Sheets and get it finished it up. And all we'll have left is a little bit of trim like this to take care of. So a little bit of trim And what about the cap that runs along the top ridge The ridge cap Yes sir, we'll be putting that on. That'll go last. All your trim has to go underneath, and the caps over it, and then that way everything runs down downhill. Excellent. It's looking great. Thank you so much. Yes, sir. Hey, if you're enjoying our updates, and hey, we got a lot of them cause there's so much going on around heretell.

Exposed Ceiling Beams Day 98 The Garden Home Challenge With P. Allen Smith

Hey, if you like exposed beams in the home, which I do, take a look at some of our homemade onesa great way to save money. They say an ecofriendly house can't be built in 150 days for $150,000, and I say it can. I'm Allen Smith. Join me as I push the limits with time, budget and creativity with the Garden Home Challenge, exclusively on eHow Home. Alright, you have it, Tony Got it. You got it Alright. You know, in an attempt to try to make this room as costefficient as possible, what I wanted to do is show the exposed beams or.

Thethese are actually the support for the upstairs floor. These are the floor joists that are exposed. And to do that it just took a little trim work. And let me climb up on this ladder and point a couple things, because I had Tony mock it up, just to see what it's gonna look like. So, what we did is we started out with two 2x8s nailed together for thickness. Really, all we needed was one for support, but I went ahead and bought two, which the cost difference was really pretty lowI think it was like 40 bucks for the number.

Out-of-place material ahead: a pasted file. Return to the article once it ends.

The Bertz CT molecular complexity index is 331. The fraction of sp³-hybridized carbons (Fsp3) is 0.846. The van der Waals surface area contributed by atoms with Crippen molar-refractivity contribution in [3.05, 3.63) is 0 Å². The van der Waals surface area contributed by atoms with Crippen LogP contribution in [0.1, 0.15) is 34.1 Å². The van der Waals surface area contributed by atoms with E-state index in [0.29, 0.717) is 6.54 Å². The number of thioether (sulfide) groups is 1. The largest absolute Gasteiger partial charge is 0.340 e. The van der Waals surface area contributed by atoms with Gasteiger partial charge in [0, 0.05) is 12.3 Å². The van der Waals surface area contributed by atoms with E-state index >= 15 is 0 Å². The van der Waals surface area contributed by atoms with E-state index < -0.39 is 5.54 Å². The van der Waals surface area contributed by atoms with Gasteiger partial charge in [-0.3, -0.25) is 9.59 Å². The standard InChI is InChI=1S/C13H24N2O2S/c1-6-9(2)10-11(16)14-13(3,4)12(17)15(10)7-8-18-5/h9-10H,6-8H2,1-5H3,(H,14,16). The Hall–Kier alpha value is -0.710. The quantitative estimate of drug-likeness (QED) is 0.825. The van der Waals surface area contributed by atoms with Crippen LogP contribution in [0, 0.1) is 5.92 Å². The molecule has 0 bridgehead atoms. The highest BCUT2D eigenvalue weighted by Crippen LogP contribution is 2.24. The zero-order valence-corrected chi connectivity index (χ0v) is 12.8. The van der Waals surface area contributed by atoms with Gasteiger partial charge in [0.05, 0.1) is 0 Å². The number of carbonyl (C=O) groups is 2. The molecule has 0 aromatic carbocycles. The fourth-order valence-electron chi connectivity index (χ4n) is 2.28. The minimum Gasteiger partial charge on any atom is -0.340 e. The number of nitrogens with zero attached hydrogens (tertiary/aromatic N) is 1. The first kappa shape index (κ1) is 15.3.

That I needed to go across here, okay. Then, in this case, we're gonna have a chandelier that's gonna come down, so he's gonna route and make sure that the line for the electrician runs in here like this. Okay, the next thing is we're gonna put a 2x4 right here, and we just had a treated 2x4that's why the color is differentthey're more expensive. We're gonna use fir 2x4s they're less expensive. So, this gives you an idea So he'll take this board down, and a fir 2x4 will go up. But it finishes it off and makes it really.

Look like one solid beam. Just above, before, you could see the floor decking material that we used, and to cover that up, what we did is we did some soundproofing. And then, we just took the scrap 1x6 material we had to buy some extra and we just put it up there, as though it looked like the upstairs floor. And now what will do is will come along and caulk along the edges, and then this whole thing gets painted, so it'll look very monolithic. And this room is gonna look much, much larger. We got a dead space here, and so what Tony's.

Shipping Container Homes

Shipping Container Homes,To address the environmental upside of building with industrial shipping containers, Bob Vila talks with representatives from Tampa Armature Works, a company..

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Layout For A ContainerBuilt Home

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David Cross Talks About Shipping Containers As Building Blocks For Construction.Incredibly Interesting tutorial, pointing convincing facts 700 thousand abandoned just in USA. Starting at $45 per square foot. General Contractor has to take..

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Touring The Interior Of The Container-Built Home.General contractor Buba Barrow joins Bob for a tour of the finish work and interior layout, starting on the tiled front porch, moving through the openplan family,..

Finished Exterior Of The Container-Built Home.The front of the home is complete and looks like the exterior of any home in the American suburbs. Bob talks with Ray Price, the project manager for the St..

Container Homes Exterior | Picture Idea Of Small Space Homes Romance.Container exterior design ideas, pictures, remodel and exterior Outdoor Basement Garage home bar Home gym some people mistake the home as being built..